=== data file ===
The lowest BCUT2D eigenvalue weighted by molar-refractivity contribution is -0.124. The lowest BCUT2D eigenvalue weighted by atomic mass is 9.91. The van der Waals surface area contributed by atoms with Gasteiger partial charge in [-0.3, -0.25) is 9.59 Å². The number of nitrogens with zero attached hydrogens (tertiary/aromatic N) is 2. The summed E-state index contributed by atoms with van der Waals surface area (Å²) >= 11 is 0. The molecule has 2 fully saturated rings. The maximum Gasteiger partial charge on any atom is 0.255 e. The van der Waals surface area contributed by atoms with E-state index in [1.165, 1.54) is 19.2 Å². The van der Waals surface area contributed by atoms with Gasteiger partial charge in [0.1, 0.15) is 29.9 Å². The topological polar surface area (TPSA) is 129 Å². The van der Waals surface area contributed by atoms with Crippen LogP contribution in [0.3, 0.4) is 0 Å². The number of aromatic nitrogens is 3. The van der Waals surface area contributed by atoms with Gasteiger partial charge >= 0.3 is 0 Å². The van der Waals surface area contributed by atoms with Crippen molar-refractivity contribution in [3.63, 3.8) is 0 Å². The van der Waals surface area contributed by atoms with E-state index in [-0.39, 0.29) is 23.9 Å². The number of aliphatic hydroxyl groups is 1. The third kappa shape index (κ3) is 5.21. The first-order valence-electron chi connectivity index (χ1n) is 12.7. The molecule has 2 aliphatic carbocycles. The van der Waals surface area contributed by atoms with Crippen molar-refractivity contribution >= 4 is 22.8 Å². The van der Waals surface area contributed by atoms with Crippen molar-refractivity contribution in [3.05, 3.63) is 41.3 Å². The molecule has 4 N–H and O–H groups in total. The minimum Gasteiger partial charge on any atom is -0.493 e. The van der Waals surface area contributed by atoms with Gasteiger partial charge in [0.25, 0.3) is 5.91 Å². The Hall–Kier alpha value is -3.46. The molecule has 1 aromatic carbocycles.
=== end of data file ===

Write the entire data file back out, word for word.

The lowest BCUT2D eigenvalue weighted by molar-refractivity contribution is -0.124. The lowest BCUT2D eigenvalue weighted by atomic mass is 9.91. The van der Waals surface area contributed by atoms with Gasteiger partial charge in [-0.3, -0.25) is 9.59 Å². The number of nitrogens with zero attached hydrogens (tertiary/aromatic N) is 2. The summed E-state index contributed by atoms with van der Waals surface area (Å²) >= 11 is 0. The molecule has 2 fully saturated rings. The maximum Gasteiger partial charge on any atom is 0.255 e. The van der Waals surface area contributed by atoms with E-state index in [1.165, 1.54) is 19.2 Å². The van der Waals surface area contributed by atoms with Gasteiger partial charge in [0.1, 0.15) is 29.9 Å². The topological polar surface area (TPSA) is 129 Å². The van der Waals surface area contributed by atoms with Crippen LogP contribution in [0.3, 0.4) is 0 Å². The number of aromatic nitrogens is 3. The van der Waals surface area contributed by atoms with Gasteiger partial charge >= 0.3 is 0 Å². The van der Waals surface area contributed by atoms with Crippen molar-refractivity contribution in [3.63, 3.8) is 0 Å². The van der Waals surface area contributed by atoms with E-state index in [-0.39, 0.29) is 23.9 Å². The number of aliphatic hydroxyl groups is 1. The third kappa shape index (κ3) is 5.21. The first-order valence-electron chi connectivity index (χ1n) is 12.7. The molecule has 2 aliphatic carbocycles. The van der Waals surface area contributed by atoms with Crippen molar-refractivity contribution >= 4 is 22.8 Å². The van der Waals surface area contributed by atoms with Crippen molar-refractivity contribution in [3.05, 3.63) is 41.3 Å². The molecule has 4 N–H and O–H groups in total. The minimum Gasteiger partial charge on any atom is -0.493 e. The van der Waals surface area contributed by atoms with Gasteiger partial charge in [0.25, 0.3) is 5.91 Å². The Hall–Kier alpha value is -3.46. The molecule has 1 aromatic carbocycles.